This article previously appeared in the Cross-Border Magazine, Edition 1, June 2016
The international team, learning and having fun are the personal drivers of entrepreneur Masud Rabbani, a man with German, Persian, Austrian and Spanish origins running a young luxury swimwear company in New York. ‘Gentleman by nature, rebellious by choice’ is the slogan for Retromarine, selling high-end swim trunks to the fashion-savvy man who doesn’t like obvious labels. Rebirthed only a year ago, the brand has leaped in sales and is on the brink of expanding into five European countries, as well as Mexico and the United Arab Emirates. A story of rebirthing, growing, strategising and outsourcing parts of the value chain.
The story so far
Five years ago, Juan Pablo Jaramillo, Masud’s business partner and founder of Retromarine, was working as a chef in Miami and spent all his money on cool swim trunks because he lived at the beach. There was not much on offer in terms of specialised swimwear for men. One day, he thought he might be able to do it better than the existing brands.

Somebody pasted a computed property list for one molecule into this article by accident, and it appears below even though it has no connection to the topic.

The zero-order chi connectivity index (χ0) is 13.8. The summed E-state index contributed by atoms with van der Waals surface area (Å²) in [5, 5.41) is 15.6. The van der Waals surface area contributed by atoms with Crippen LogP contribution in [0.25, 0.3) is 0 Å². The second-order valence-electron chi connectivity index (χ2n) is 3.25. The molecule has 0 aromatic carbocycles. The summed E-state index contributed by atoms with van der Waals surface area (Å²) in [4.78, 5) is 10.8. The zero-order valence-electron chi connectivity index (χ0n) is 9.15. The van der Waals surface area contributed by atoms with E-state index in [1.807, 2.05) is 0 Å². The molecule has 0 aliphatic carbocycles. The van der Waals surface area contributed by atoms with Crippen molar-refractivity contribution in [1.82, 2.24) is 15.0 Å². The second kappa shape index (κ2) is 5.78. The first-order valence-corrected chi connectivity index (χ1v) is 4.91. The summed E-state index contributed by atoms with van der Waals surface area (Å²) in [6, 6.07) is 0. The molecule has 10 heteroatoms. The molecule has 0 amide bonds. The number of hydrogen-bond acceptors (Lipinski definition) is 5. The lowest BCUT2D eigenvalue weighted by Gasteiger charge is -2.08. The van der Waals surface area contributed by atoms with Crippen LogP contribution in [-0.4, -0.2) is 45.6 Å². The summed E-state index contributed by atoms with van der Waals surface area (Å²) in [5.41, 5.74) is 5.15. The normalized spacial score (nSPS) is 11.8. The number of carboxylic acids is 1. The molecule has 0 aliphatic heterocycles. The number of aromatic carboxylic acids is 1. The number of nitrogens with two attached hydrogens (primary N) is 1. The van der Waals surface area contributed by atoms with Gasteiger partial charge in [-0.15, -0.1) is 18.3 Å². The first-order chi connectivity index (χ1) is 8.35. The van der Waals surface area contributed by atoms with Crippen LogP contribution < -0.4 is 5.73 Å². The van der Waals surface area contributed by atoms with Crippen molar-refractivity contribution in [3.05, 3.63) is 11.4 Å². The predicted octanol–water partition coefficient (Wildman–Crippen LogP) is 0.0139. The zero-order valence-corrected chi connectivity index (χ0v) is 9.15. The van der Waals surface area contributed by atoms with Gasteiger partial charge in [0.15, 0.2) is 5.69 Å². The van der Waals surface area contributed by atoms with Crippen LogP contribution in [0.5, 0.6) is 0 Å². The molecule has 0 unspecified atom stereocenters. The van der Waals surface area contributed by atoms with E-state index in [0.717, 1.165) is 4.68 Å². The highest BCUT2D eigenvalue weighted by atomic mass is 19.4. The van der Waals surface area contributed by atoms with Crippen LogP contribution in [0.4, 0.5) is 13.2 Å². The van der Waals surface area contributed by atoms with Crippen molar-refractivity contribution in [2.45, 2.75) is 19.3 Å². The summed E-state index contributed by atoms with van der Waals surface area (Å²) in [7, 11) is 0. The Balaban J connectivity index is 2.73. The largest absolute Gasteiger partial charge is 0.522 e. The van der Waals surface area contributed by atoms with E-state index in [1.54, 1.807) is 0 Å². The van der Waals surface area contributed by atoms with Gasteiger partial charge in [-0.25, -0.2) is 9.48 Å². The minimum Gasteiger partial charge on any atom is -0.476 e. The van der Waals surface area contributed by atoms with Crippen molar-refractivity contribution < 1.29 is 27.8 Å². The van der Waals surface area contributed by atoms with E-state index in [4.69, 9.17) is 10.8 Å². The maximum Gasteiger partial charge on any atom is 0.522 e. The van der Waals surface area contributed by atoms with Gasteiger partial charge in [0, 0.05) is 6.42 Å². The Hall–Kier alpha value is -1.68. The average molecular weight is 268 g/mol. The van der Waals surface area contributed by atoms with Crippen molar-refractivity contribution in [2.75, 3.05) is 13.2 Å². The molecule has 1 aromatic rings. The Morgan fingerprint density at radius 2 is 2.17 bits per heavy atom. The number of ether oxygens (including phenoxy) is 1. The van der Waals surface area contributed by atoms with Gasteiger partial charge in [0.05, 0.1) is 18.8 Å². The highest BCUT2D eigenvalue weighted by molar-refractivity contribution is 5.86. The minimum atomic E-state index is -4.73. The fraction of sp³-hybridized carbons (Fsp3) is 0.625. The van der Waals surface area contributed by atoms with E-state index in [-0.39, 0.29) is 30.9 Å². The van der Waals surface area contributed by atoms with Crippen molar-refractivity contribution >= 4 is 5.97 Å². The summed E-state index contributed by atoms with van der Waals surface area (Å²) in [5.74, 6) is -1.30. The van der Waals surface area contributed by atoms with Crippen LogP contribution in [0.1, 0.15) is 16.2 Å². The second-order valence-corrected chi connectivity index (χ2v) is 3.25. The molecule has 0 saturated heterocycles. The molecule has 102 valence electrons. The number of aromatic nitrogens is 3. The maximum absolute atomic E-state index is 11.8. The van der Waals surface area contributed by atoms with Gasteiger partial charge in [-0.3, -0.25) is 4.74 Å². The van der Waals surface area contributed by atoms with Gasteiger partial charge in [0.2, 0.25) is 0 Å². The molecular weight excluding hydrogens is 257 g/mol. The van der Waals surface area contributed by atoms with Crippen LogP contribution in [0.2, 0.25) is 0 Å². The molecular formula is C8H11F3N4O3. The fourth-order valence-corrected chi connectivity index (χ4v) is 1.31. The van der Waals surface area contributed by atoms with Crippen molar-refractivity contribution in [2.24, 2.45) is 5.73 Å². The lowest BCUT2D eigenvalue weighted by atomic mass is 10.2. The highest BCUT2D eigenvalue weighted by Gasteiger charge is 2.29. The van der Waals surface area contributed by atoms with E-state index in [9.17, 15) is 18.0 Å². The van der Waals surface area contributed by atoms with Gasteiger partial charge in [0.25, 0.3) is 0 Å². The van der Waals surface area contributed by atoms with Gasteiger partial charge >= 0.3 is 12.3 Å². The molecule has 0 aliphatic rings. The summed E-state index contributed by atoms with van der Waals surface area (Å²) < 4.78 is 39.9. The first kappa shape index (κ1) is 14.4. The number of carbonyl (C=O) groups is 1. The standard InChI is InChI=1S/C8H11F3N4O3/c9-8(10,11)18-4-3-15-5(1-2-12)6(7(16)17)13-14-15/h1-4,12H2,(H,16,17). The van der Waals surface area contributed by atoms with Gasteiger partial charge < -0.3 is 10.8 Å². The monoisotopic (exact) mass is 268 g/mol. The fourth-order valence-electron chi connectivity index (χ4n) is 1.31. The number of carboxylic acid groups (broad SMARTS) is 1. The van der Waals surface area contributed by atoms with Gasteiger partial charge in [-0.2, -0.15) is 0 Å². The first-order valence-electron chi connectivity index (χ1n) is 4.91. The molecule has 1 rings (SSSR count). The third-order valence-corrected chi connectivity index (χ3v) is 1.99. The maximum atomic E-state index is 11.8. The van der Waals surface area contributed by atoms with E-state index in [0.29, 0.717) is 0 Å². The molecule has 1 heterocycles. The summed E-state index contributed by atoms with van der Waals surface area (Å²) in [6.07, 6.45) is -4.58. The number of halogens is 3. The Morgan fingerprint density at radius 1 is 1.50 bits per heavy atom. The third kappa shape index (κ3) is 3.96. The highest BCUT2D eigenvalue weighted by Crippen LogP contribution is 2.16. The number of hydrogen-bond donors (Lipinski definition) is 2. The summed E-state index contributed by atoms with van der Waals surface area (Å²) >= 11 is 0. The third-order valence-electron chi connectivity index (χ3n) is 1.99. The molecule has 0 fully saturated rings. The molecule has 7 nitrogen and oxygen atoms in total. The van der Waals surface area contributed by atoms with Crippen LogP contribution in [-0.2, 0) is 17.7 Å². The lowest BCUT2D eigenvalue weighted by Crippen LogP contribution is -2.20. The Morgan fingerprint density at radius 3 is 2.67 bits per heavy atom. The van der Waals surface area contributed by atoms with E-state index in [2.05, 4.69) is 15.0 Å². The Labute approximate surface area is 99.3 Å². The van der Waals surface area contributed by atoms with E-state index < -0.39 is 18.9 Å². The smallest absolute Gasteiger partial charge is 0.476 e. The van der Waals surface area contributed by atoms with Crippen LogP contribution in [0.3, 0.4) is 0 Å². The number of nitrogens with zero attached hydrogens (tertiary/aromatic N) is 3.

Masud came across the link to Juan’s web-shop on a mutual friend’s Facebook page and ordered a pair of shorts. After six weeks, instead of getting his order, he received an email saying his size was out of stock. One month later, he got another email with a discount code saying the swim shorts were now back in stock. He showed the site to a couple of friends and they ordered six more pairs, but the same thing happened again. “I emailed the guy and said: ‘Hey man, maybe it’s time for you to stop selling stuff you don’t have,” laughs Masud. He received a free pair of shorts and the two men ended up emailing back and forth. Masud, who was working at Google at the time, was looking for a career change and just needed a push in the right direction. He thought that Juan was on to something good.
“We are now over the hump”